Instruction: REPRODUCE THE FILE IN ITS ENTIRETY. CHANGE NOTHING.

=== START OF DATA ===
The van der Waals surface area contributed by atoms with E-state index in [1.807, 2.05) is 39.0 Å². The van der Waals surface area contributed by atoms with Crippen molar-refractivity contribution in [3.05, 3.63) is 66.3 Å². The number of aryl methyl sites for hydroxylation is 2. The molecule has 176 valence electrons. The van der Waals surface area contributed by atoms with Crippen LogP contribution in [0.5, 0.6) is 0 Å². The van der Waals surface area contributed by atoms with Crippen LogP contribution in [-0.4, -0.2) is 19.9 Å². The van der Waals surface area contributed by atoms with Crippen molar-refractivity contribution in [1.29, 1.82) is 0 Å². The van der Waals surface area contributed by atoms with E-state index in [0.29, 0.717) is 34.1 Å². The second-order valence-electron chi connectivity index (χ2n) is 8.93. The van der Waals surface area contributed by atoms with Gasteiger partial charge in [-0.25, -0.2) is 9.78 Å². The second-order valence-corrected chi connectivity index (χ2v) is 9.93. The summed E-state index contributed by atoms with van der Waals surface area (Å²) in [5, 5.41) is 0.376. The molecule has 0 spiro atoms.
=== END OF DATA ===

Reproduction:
The van der Waals surface area contributed by atoms with E-state index in [1.807, 2.05) is 39.0 Å². The van der Waals surface area contributed by atoms with Crippen molar-refractivity contribution in [3.05, 3.63) is 66.3 Å². The number of aryl methyl sites for hydroxylation is 2. The molecule has 176 valence electrons. The van der Waals surface area contributed by atoms with Crippen LogP contribution in [0.5, 0.6) is 0 Å². The van der Waals surface area contributed by atoms with Crippen LogP contribution in [-0.4, -0.2) is 19.9 Å². The van der Waals surface area contributed by atoms with Crippen molar-refractivity contribution in [1.29, 1.82) is 0 Å². The van der Waals surface area contributed by atoms with E-state index in [0.29, 0.717) is 34.1 Å². The second-order valence-electron chi connectivity index (χ2n) is 8.93. The van der Waals surface area contributed by atoms with Gasteiger partial charge in [-0.25, -0.2) is 9.78 Å². The second-order valence-corrected chi connectivity index (χ2v) is 9.93. The summed E-state index contributed by atoms with van der Waals surface area (Å²) in [5, 5.41) is 0.376. The molecule has 0 spiro atoms.